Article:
• Idle Hands Collective

Covid19 + Sustainability in High Fashion

As non-essential businesses closed in early 2020, the fashion industry was forced to slow down. Reconsidering practises, changing schedules and allowing time for even more scrutiny over sustainable practises- has the global pandemic meant real change in the upper echelons of the fashion industry? Here’s some facts for you:

  • Despite the Fédération de la Haute Couture et de la Mode stating it will continue to present Paris Fashion Week many houses are rumoured to not show. All ready confirmed to shun the status quo include Saint Laurent, Jaquemus and Dries Van Noten.

  • A recent study from Zero to Market quantified the impact of travel, concluding that 241,000 tons of CO2 was produced during the 2018 shows – equivalent to the annual emissions of a small country.

  • The impact of stores closing has a humanitarian ripple effect all the way down the chain to those that pick the cotton from fields.

  • With items being less available and many having less income during the lockdown period, it has given consumers time to contemplate how essential purchases are- this could have a huge impact on consumer behaviour.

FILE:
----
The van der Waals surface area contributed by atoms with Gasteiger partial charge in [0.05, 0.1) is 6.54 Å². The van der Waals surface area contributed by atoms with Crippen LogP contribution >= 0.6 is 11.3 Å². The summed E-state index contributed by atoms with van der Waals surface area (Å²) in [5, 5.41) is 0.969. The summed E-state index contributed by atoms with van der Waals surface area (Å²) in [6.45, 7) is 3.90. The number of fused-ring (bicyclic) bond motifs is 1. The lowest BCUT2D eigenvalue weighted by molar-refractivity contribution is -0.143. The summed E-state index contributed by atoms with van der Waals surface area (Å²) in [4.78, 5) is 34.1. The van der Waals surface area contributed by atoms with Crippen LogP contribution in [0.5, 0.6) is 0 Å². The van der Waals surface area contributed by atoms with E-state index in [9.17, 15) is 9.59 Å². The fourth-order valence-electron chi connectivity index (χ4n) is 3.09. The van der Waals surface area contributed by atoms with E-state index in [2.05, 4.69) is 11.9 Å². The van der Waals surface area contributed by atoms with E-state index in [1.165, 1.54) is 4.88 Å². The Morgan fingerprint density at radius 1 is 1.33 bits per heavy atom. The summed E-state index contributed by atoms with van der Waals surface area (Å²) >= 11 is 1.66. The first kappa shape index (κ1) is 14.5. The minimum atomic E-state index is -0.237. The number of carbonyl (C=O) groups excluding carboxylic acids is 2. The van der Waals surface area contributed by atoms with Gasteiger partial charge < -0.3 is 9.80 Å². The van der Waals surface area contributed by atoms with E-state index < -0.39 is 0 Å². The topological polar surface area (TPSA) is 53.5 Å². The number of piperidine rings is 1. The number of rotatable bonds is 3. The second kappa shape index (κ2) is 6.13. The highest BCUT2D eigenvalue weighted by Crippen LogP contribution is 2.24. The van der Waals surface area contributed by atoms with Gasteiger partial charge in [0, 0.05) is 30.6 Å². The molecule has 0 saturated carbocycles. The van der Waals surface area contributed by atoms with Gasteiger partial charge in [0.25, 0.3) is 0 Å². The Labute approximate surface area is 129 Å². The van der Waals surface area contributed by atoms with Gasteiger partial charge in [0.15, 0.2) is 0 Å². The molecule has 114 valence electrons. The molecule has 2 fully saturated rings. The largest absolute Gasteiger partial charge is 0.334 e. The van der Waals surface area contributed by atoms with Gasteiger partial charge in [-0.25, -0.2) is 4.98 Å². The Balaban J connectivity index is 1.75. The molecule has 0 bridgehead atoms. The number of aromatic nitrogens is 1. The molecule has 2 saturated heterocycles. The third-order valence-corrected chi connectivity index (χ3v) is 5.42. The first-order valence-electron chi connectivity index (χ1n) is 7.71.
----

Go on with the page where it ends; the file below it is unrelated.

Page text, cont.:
• There has been an increase in outdoor pursuits such as trail running and mountain biking, according to the Outdoor Industries Association which is expected to result in consumers caring more about the natural environment.

  • The uptake of craft has been significant which again can suggest a shift in appreciation from consumers.

We know there is a trickle down effect from high to fast fashion so with the changing perspectives of the industry and the consumers, there is chance that the industry could begin to change for the better even more so. It seems to me that wasteful and harmful practises (both environmental and societal) are so much more apparent after the slowing down. As many openly admit the issues and have committed to using their creativity to create something that is not only good but actively making a change. However it seems those that sit in the seats of power may need more convincing as money does talk.